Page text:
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Exploring the Ancient Past

The Empress Messalina

Politician or Whore?

By Natasha Sheldon

The Empress Messalina is commonly remembered as the depraved nymphomaniac wife of the Emperor Claudius. But was Messalina really a whore with an insatiable appetite for sex or a woman using her sexuality to secure the positions of herself and her son.

 

 

 

 

 

 

The Life of Messalina: The Facts

 

Valeria Messalina was born in around 20AD. She was closely related to the imperial family, being the daughter of Messalla Barbatus and Domitia Lepida, the great grandchildren of the Emperor Augustus’s sister Octavia. Messalina was also related to the Claudian side of the imperial family through her aunt Claudia Pulchra.

 

This close family association, plus the fact that her Aunt Claudia and cousin Quinctilius Varus were persecuted by the Emperor Tiberius for their loyalty to Agrippina, the widow of Germanicus (and the mother of the Emperor Caligula) explains why Messalina enjoyed the favour of Caligula despite the many insecurities of his court.

 

In 38/39AD, when she was 14 or 15, Messalina was married to Caligula’s uncle, her second cousin Claudius, a man of nearly fifty. The following year, she bore their first child, Claudia Octavia. In 41AD, just three weeks after Claudius was acclaimed Emperor, she bore a son, Tiberius Claudius Caesar Germanicus, commonly known as Britannicus. 

 

 

That whore Empress…’

 

Messalina is most famous for her sexual immorality. Suetonius and Tacitus record that she had many lovers behind her husband’s back.  Indeed these sexual intrigues were her undoing. Messalina reputedly fell so in love with the consul elect, Silius that she reputedly divorced Claudius without his knowledge and married him. But Claudius’s freedmen, fearful of the empress and her new ‘husband’ seizing power, betrayed the pair, leading to Silius’s execution and Messalina’s suicide.

 

Even after her death, the ancient sources portray Messalina as a nymphomaniac. This reputation prevailed long beyond her death, with Juvenal in the early second century AD satirizing the empress as leaving the palace at night time to work as a prostitute in squalid brothels with such enthusiasm that she keep going all night.

 

Juvenal also mentions how Messalina’s sexual appetites were deadly and continues with the belief that men died if they denied her. She was also deadly to women. Tacitus describes how Messalina brought about the suicide of a beautiful rival Poppaea Sabina and acquired the famed gardens of Lucullus by organizing the prosecution of Poppaea and her lover.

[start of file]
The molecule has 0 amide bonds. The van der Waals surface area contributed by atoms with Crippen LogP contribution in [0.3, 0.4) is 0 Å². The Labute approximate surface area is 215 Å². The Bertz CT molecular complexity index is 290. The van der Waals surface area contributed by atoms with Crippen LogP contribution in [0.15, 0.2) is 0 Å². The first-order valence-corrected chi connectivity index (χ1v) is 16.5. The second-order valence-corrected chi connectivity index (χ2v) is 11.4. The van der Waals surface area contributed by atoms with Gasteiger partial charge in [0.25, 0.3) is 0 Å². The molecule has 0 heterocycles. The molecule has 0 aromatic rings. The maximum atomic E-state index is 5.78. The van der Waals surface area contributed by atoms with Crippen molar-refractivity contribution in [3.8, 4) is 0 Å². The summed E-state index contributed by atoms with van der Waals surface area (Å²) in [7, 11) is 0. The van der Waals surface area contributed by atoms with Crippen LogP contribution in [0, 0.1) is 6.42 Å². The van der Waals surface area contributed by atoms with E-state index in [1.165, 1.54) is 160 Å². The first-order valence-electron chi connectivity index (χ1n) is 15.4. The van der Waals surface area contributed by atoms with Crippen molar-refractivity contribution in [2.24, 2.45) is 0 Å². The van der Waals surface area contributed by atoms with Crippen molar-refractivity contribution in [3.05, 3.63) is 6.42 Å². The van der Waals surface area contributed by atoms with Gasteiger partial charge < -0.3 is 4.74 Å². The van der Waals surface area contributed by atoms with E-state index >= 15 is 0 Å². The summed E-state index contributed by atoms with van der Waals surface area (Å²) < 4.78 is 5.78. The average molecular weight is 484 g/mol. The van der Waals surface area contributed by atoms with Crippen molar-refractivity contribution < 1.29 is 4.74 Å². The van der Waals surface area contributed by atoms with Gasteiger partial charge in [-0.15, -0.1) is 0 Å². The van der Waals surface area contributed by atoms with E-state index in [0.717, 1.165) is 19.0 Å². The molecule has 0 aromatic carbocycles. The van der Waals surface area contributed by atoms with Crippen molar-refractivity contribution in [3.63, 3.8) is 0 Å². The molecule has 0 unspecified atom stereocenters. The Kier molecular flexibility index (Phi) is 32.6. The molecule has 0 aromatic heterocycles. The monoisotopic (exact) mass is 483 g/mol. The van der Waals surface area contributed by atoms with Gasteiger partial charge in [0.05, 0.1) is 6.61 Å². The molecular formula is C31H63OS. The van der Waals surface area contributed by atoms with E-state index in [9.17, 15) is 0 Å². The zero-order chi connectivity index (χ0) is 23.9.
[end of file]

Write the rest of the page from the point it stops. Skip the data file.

But was Messalina simply an immoral, greedy woman with a voracious sexual appetite?

 

The Political Manipulator

 

Barbara Levick suggests a different point of view. She argues that Messalina was not a nymphomaniac but used sex to forge and force political alliances that would protect the position of herself-and her young son Brittanicus.

 

 She was married to a man who was unlikely to see his son reach his majority and in a court full of rivals for the imperial purple. Therefore, it was essential that she surrounded herself with supporters-and destroyed the opposition.

 

 This seems to have been normal practice amongst imperial women and if Messalina was guilty of anything it was being a successful intriguer. Levick cites the exile of Julia, the granddaughter of Tiberius as one example. At the same time as Julia’s downfall a prefect of the guard, Justus was removed and executed, supposedly because he was going to denounce Messalina’s sexual transgressions. But it is likely that Justus was a supporter of Julia and that was the real reason for his removal. He was replaced by men loyal to Messalina herself: Lusius Geta and Rufrius Crispinus.

 

 In this case, Messalina outmanovered her rival. But her successful political gameplaying won her enemies, not least amongst the imperial freedmen who feared her power.  The case of Silius was the clincher. Young, charismatic and successful he was the perfect partner for a woman with a young son whose interests she wanted to protect. Possibly the couple did intend to oust the aging and feeble Claudius. It is also possible that they were sealing an alliance that would come into play on Claudius’s death.

 

Whatever the case, the freedmen did not betray Messalina because of her immorality; they betrayed her because their own positions were in danger if she toppled the regime.

 

Sources

Juvenal, ‘The Sixteen Satires’

Levick, B (1993) ‘Claudius’. B T Batsford Ltd; London  

Suetonius, ‘The Twelve Caesars’

Tacitus, ‘The Annals of Imperial Rome